Turkey: Erdogan’s AKP Wins Parliamentary Majority


(RFE/RL) — Turkey’s Prime Minister Ahmet Davutoglu has hailed the results from November 1 parliamentary elections as a “day of victory” for his ruling Justice and Development Party (AKP) after a nearly complete vote count shows it won a majority of seats in the legislature.

The conservative Islamic-rooted AKP, which also is the party of Turkey’s President Recep Tayyip Erdogan, secured 49.4 percent of the popular vote with 97 percent of the ballots counted — enough to ensure 315 seats in the 550-member parliament and form a single-party government.

Turkey’s pro-Kurdish Peoples’ Democratic Party (HDP) called the results “disappointing,” even though it managed to clear the 10 percent threshold needed to enter parliament. Support for the HDP was about 10.4 percent of the vote, down from 13 percent in June.

In Turkey’s southeast, Kurds on the evening of November 1 set fire to garbage bins and threw stones at police in Diyarbakir after preliminary results suggested a strong victory for the AKP. Police used water cannons to disperse the crowds.

Meanwhile, Turkey’s main opposition Republican People’s Party (CHP) said there was no likelihood of a coalition government.

Opinion surveys before the election suggested that Erdogan’s party would win about 40 percent, short of the support needed to ensure a parliamentary majority.

The vote was Turkey’s second parliamentary election in five months, with ballots being cast as the mainly Muslim country confronts security concerns, a faltering economy, and deepening political, sectarian, and ethnic divisions.

The snap election was called after a June 7 poll resulted in a hung parliament and left the nation without a government after Erdogan’s AKP lost its majority, dealing a blow to the divisive leader’s ambitions to expand his powers through constitutional reforms.

A failure by the Islamic-rooted AKP to secure a majority could have forced the party into a powersharing deal with the secular Republican People’s Party (CHP), which is predicted to finish second.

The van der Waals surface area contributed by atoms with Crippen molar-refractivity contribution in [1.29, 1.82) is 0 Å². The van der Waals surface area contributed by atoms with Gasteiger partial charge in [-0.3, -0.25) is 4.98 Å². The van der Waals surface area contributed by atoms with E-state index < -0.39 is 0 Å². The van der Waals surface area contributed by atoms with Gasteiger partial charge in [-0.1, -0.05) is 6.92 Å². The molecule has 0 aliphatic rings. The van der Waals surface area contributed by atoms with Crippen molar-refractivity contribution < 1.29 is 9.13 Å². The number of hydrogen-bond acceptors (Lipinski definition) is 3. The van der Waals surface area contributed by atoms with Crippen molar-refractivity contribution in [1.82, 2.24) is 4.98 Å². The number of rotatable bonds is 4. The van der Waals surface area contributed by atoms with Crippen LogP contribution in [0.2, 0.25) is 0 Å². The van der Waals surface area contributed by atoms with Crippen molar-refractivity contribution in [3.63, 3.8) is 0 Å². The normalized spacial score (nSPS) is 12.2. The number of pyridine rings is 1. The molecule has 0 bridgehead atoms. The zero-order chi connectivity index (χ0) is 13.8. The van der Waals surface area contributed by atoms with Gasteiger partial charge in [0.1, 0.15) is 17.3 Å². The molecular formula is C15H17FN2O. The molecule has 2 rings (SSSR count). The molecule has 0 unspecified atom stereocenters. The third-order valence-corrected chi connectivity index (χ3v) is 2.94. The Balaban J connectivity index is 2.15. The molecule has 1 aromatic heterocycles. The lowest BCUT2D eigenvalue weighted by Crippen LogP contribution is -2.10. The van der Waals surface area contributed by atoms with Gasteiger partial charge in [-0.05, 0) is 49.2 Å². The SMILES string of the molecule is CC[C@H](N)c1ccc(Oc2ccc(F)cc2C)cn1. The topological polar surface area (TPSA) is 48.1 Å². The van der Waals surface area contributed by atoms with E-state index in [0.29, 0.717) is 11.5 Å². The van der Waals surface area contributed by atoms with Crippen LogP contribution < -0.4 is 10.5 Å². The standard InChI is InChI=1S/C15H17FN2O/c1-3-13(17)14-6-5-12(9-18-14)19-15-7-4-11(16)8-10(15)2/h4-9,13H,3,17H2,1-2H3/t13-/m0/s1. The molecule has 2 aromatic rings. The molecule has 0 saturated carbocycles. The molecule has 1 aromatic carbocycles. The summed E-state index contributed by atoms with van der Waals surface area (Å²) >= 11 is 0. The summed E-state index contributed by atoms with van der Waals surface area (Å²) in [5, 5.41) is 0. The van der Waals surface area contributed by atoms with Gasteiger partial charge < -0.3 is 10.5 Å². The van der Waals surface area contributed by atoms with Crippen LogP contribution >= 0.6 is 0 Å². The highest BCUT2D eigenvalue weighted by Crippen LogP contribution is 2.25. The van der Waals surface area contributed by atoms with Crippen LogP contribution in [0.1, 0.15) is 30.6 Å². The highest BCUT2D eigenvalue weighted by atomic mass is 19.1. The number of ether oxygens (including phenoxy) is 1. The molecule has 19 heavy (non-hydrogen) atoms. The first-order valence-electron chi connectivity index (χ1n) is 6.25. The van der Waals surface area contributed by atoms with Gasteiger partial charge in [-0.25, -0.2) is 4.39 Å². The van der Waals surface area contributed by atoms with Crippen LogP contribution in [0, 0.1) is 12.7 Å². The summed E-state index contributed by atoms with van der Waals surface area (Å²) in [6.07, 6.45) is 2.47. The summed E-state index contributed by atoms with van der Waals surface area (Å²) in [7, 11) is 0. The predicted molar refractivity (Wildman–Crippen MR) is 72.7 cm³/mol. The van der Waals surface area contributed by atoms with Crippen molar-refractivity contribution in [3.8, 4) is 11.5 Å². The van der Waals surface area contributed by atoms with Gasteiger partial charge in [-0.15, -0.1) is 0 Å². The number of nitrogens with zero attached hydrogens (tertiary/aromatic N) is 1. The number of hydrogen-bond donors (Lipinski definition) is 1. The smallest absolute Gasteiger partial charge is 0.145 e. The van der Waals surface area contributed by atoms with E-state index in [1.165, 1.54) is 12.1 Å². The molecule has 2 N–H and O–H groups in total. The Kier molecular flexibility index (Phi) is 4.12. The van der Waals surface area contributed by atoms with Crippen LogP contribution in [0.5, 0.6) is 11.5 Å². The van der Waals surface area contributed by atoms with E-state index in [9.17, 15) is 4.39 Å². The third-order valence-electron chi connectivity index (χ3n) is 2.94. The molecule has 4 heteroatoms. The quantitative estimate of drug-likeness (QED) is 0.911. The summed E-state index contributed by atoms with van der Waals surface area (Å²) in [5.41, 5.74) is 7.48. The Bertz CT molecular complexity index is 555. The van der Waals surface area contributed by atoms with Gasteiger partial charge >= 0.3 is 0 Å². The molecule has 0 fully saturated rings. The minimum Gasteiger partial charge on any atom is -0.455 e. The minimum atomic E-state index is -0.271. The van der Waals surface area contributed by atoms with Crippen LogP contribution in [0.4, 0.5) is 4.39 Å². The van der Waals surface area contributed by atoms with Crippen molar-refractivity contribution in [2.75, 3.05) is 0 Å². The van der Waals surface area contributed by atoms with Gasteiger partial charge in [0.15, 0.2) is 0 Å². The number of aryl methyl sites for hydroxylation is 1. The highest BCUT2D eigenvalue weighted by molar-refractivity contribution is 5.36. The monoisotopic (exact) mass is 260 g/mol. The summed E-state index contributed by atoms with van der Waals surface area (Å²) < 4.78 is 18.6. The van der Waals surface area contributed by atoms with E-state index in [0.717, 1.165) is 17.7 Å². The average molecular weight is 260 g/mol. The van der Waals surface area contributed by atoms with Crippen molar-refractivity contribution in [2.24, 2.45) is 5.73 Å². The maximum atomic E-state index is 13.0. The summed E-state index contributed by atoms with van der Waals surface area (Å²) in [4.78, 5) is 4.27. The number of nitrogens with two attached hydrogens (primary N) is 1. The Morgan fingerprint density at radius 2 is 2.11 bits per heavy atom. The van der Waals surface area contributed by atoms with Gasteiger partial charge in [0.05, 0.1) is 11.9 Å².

The election is set against the backdrop of sectarian violence and the fallout from the conflict in neighboring Syria.

Violence between government forces and the outlawed Kurdistan Workers Party (PKK) intensified earlier this year in southeastern Turkey, and the country was rocked by twin suicide bombings that killed more than 100 people at an October 10 peace rally in Ankara.

Erdogan has said that Syrian intelligence and Kurdish activists worked together with the extremist Islamic State (IS) group, and the government has responded by stepping up its operations against suspected IS militants.

Turkey has also been alarmed by Kurdish forces’ territorial gains in Syria, which it fears could stoke separatism among its own Kurdish minority. And it is struggling to handle the more than 2 million refugees who have streamed across the border from Syria to flee the civil war there.

Economic Problems

Turkey’s $800 billion economy has also struggled, with growth last year slowing to below 3 percent and its currency, the lira, falling more than 20 percent against the U.S. dollar so far this year.

Erdogan has described the election as a chance to return to single-party rule by the AKP, which he says would mean stability.

“This election will be for continuity of stability and trust,” he said after praying at a new Istanbul mosque on October 31. He vowed to respect the results.

Erdogan’s opponents have accused him of becoming increasingly authoritarian, while Western governments have criticized him for cracking down on media freedoms — charges he rejects.

Ahead of the November 1 vote, Turkish police acting in connection with a money-laundering investigation this week raided the offices of two television stations linked to a Turkish cleric who lives in exile the United States.

Authorities took the two channels, which are seen as critical of Erdogan, off the air, drawing condemnation from the political opposition, European officials, and major international media.

“We share widespread concerns that recent events are part of a concerted campaign to silence any opposition or criticism of the government in the run-up to the election,” editors at some 50 international media organizations said in a letter.

Nils Muiznieks, the Council of Europe’s commissioner for human rights, warned that the actions against the media group sends a “very chilling message to the Turkish public and journalists less than a week before the election.”

The three major opposition parties on the ballot in the November 1 election have criticized the attack on the television stations as well.


RFE/RL journalists report the news in 21 countries where a free press is banned by the government or not fully established.

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